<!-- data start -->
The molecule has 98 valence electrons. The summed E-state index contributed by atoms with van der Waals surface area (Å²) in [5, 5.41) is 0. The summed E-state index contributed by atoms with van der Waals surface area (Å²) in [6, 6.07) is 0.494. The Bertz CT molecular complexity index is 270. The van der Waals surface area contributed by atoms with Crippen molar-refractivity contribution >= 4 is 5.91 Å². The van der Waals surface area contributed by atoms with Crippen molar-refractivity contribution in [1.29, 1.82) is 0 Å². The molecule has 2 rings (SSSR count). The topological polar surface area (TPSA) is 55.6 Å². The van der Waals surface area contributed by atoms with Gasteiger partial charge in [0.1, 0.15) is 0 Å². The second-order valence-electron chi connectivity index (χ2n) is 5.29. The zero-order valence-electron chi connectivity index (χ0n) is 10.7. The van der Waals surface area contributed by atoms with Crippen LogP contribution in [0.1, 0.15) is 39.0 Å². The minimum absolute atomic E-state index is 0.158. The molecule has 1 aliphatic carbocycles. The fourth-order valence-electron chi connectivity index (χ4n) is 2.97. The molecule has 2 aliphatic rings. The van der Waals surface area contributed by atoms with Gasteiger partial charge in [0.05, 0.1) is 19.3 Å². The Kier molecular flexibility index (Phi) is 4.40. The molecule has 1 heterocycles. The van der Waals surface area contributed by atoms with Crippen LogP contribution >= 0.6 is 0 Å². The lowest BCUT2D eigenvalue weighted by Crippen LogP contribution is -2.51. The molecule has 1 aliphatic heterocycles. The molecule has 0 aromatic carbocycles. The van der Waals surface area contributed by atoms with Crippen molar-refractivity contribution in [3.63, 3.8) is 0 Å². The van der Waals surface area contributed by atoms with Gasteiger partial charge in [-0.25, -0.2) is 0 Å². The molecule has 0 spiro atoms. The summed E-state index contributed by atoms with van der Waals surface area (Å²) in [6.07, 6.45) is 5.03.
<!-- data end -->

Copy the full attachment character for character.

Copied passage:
The molecule has 98 valence electrons. The summed E-state index contributed by atoms with van der Waals surface area (Å²) in [5, 5.41) is 0. The summed E-state index contributed by atoms with van der Waals surface area (Å²) in [6, 6.07) is 0.494. The Bertz CT molecular complexity index is 270. The van der Waals surface area contributed by atoms with Crippen molar-refractivity contribution >= 4 is 5.91 Å². The van der Waals surface area contributed by atoms with Crippen molar-refractivity contribution in [1.29, 1.82) is 0 Å². The molecule has 2 rings (SSSR count). The topological polar surface area (TPSA) is 55.6 Å². The van der Waals surface area contributed by atoms with Gasteiger partial charge in [0.1, 0.15) is 0 Å². The second-order valence-electron chi connectivity index (χ2n) is 5.29. The zero-order valence-electron chi connectivity index (χ0n) is 10.7. The van der Waals surface area contributed by atoms with Crippen LogP contribution in [0.1, 0.15) is 39.0 Å². The minimum absolute atomic E-state index is 0.158. The molecule has 1 aliphatic carbocycles. The fourth-order valence-electron chi connectivity index (χ4n) is 2.97. The molecule has 2 aliphatic rings. The van der Waals surface area contributed by atoms with Gasteiger partial charge in [0.05, 0.1) is 19.3 Å². The Kier molecular flexibility index (Phi) is 4.40. The molecule has 1 heterocycles. The van der Waals surface area contributed by atoms with Crippen LogP contribution >= 0.6 is 0 Å². The lowest BCUT2D eigenvalue weighted by Crippen LogP contribution is -2.51. The molecule has 1 aliphatic heterocycles. The molecule has 0 aromatic carbocycles. The van der Waals surface area contributed by atoms with Crippen molar-refractivity contribution in [3.63, 3.8) is 0 Å². The van der Waals surface area contributed by atoms with Gasteiger partial charge in [-0.25, -0.2) is 0 Å². The molecule has 0 spiro atoms. The summed E-state index contributed by atoms with van der Waals surface area (Å²) in [6.07, 6.45) is 5.03.